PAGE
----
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Jail commission to probe outing of secret informant

August 6, 2012 |  2:48 pm

FULL COVERAGE: Jails under scrutiny

The commission created to examine allegations of abuse inside the Los Angeles County jails will be adding a jail supervisor’s outing of a confidential inmate informant to their probe, an official said Monday.

Over the weekend, The Times reported that the former head of jailhouse intelligence was under investigation for mishandling a tip linking a jail deputy to a skinhead drug-smuggling scheme.

According to interviews and documents, a trusted inmate informant who was working secretly with authorities alerted two deputies that one of their colleagues was passing messages, and on one occasion a package, between an influential inmate inside Men’s Central Jail and his gang compatriot on the outside.

FULL COVERAGE: Jails under scrutiny

The deputies detailed the explosive allegations in a direct memo to their boss, Lt. Greg Thompson, the head of jailhouse intelligence. But rather than following protocol and passing on the memo to internal criminal investigators, Thompson shared its contents with the deputy suspected of working with the skinheads, revealing to him the names of the confidential informant as well as those of the deputies who first received the tip, according to sources close to the case.

Even more than most tips, this one should have been handled discreetly, experts said. In the wrong hands, the information was dangerous. Inmates who cooperate with police are violently targeted by fellow inmates. Deputies who report colleagues for misconduct can be ostracized. And, if a deputy suspected of misconduct got wind of a tip, catching him in the act of a future transgression would become nearly impossible.

Miriam Krinsky, executive director of the commission, said the incident would be examined because it’s relevant to “possible deputy mistreatment of inmates or codes of silence and a problematic culture in the jails.”

DISCUSS: Allegations that deputy worked with skinhead

“We’re trying to take a thorough look at any information that might be out there,” she said. “It’s our view that pertinent information is worth pursuing and trying to track down."

Krinsky would not say what documents relating to the incident, if any, the commission would be requesting from the department.

The L.A. County Board of Supervisors launched the commission soon after news broke last year that the FBI was investigating allegations of inmate abuse and other jailer misconduct. In the next couple of months, the seven-member panel is expected to release a report, based on the work of a cadre of pro bono attorneys, examining the jail's culture and management and issuing recommendations. It has already heard dramatic testimony from current and former sheriff’s officials who have alleged that Sheriff Lee Baca and his top aides fostered a corrosive culture in the jails that allowed deputy misconduct to go unchecked.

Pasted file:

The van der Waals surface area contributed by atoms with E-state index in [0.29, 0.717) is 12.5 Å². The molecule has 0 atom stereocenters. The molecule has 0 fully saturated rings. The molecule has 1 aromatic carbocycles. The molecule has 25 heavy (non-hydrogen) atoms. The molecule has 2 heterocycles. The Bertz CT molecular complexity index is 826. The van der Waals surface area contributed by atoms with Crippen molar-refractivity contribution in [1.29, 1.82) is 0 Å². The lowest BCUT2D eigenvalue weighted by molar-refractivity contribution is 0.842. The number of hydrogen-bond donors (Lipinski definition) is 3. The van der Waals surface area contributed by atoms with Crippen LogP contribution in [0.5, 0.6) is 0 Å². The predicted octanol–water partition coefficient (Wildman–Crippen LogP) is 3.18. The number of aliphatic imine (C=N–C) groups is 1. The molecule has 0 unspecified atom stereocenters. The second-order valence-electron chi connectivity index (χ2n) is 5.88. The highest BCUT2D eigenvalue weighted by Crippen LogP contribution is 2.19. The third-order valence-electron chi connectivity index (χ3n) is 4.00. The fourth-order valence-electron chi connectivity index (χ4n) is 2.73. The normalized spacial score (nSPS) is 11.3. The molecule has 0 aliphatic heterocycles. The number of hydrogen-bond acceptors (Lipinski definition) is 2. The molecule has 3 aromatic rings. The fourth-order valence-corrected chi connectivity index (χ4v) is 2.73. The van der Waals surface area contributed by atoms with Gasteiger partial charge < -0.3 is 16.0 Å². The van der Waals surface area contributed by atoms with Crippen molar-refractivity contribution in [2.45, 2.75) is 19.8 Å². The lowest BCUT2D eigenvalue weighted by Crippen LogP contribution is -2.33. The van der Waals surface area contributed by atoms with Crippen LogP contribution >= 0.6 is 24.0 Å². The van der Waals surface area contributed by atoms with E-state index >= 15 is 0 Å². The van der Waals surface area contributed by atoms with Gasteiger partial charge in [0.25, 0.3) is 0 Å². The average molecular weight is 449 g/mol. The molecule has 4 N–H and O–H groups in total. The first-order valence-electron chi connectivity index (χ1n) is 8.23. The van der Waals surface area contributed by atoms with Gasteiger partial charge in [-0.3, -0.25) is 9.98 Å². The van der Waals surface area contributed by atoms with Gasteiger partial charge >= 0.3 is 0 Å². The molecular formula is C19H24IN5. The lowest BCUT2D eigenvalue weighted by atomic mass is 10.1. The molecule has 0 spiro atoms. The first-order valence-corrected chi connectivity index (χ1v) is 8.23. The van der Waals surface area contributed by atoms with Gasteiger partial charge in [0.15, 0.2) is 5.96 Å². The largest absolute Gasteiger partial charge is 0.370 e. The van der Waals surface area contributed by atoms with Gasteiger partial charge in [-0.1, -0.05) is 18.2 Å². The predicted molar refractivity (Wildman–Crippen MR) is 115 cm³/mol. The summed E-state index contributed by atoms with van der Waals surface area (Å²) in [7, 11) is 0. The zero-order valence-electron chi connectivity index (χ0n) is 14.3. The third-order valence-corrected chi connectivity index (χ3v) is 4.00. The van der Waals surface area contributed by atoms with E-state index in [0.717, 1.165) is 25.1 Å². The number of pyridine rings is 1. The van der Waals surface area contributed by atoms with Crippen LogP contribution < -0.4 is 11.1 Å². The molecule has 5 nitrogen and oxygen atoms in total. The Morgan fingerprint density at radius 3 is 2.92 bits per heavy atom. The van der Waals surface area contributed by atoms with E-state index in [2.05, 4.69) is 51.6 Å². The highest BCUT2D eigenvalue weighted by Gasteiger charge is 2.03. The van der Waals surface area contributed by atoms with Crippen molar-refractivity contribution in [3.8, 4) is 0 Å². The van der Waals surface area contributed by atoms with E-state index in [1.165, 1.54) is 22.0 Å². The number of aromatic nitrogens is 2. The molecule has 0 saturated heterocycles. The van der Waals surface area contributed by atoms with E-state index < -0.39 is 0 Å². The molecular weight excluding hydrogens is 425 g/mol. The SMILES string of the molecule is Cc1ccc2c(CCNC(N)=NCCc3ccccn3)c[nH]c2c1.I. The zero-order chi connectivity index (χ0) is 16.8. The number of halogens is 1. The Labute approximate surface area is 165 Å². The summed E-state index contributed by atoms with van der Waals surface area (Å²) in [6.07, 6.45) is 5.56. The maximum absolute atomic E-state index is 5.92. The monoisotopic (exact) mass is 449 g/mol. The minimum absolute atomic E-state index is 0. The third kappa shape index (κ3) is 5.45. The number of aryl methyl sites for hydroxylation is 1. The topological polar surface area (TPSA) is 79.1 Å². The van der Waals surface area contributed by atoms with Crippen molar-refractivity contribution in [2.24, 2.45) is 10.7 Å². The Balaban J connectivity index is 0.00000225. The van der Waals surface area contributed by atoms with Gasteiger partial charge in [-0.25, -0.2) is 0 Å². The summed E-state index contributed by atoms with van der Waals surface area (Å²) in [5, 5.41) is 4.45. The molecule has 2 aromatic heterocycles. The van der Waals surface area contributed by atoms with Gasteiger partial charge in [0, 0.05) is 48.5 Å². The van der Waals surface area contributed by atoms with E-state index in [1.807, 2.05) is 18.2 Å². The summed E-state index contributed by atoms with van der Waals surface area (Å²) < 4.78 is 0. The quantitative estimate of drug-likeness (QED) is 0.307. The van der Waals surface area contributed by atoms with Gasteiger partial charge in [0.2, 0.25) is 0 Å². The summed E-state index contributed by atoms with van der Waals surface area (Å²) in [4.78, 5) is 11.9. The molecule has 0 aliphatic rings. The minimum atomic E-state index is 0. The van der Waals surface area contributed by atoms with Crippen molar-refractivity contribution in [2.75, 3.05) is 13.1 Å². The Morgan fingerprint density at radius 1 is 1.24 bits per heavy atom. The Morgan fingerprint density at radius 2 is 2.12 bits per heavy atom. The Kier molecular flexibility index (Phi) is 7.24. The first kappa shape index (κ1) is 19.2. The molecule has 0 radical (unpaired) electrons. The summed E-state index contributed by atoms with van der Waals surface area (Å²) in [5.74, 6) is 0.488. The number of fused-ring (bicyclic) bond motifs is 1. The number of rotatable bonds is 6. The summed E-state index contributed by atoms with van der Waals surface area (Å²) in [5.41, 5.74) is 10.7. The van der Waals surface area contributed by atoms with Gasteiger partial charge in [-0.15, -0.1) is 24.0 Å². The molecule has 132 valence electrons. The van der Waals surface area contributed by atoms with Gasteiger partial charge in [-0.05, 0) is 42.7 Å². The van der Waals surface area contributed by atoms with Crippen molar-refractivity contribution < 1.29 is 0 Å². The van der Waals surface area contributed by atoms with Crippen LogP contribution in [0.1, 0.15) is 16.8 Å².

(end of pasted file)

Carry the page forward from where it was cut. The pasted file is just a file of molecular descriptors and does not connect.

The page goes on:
In the Thompson case, the alleged mishandling of the informant’s tip may have put both the informant and his deputy handlers at risk.

Days after the informant's cover was allegedly blown, he was moved out of protective custody and sent for at least several hours into general population housing, where he was more vulnerable to retaliation, according to internal custody records. Sheriff's officials were unable to explain why he had been moved. The inmate was brought back into protective custody at the pleading of the two partners, Michael Rathbun and James Sexton, according to Rathbun's father, David -- a retired sheriff's official.

A short time later, Sexton was confronted late one night in the employee parking lot by another jailhouse intelligence deputy who warned that Sexton and his partner had better keep their mouths shut, David Rathbun said.

David Rathbun, who served in the department for 35 years before retiring and is now a reserve deputy, said that even he felt intimidated. On three occasions since his son was revealed as a "snitch," he said, white supremacist pamphlets have been left outside his home.


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-- Robert Faturechi

Photo: Handcuffs used to restrain inmates are secured to benches in the medical area of L.A. County Men's Central Jail. Credit: Jay L. Clendenin / Los Angeles Times